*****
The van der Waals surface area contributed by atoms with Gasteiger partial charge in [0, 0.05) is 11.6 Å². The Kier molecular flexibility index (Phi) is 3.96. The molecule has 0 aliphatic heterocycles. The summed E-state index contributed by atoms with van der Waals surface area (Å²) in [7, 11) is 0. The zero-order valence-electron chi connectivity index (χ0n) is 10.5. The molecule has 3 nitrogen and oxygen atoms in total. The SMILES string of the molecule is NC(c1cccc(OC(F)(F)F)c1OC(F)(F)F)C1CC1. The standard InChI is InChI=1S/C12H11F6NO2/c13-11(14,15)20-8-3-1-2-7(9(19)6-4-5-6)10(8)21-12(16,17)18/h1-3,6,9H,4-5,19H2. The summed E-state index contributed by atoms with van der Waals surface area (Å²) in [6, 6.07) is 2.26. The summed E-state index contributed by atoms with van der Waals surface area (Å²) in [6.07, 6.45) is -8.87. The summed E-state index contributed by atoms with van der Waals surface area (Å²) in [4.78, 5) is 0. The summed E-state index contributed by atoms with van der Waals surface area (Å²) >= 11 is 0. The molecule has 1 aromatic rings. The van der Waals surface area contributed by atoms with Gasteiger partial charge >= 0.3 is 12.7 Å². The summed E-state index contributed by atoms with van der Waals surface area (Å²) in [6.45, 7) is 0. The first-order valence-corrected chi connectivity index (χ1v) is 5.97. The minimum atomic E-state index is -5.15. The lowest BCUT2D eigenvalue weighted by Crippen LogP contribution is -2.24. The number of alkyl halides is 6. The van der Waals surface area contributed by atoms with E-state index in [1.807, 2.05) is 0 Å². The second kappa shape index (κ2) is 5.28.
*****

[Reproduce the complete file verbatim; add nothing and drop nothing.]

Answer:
The van der Waals surface area contributed by atoms with Gasteiger partial charge in [0, 0.05) is 11.6 Å². The Kier molecular flexibility index (Phi) is 3.96. The molecule has 0 aliphatic heterocycles. The summed E-state index contributed by atoms with van der Waals surface area (Å²) in [7, 11) is 0. The zero-order valence-electron chi connectivity index (χ0n) is 10.5. The molecule has 3 nitrogen and oxygen atoms in total. The SMILES string of the molecule is NC(c1cccc(OC(F)(F)F)c1OC(F)(F)F)C1CC1. The standard InChI is InChI=1S/C12H11F6NO2/c13-11(14,15)20-8-3-1-2-7(9(19)6-4-5-6)10(8)21-12(16,17)18/h1-3,6,9H,4-5,19H2. The summed E-state index contributed by atoms with van der Waals surface area (Å²) in [6, 6.07) is 2.26. The summed E-state index contributed by atoms with van der Waals surface area (Å²) in [6.07, 6.45) is -8.87. The summed E-state index contributed by atoms with van der Waals surface area (Å²) in [4.78, 5) is 0. The summed E-state index contributed by atoms with van der Waals surface area (Å²) >= 11 is 0. The molecule has 1 aromatic rings. The van der Waals surface area contributed by atoms with Gasteiger partial charge >= 0.3 is 12.7 Å². The summed E-state index contributed by atoms with van der Waals surface area (Å²) in [6.45, 7) is 0. The first-order valence-corrected chi connectivity index (χ1v) is 5.97. The minimum atomic E-state index is -5.15. The lowest BCUT2D eigenvalue weighted by Crippen LogP contribution is -2.24. The number of alkyl halides is 6. The van der Waals surface area contributed by atoms with E-state index in [1.807, 2.05) is 0 Å². The second kappa shape index (κ2) is 5.28.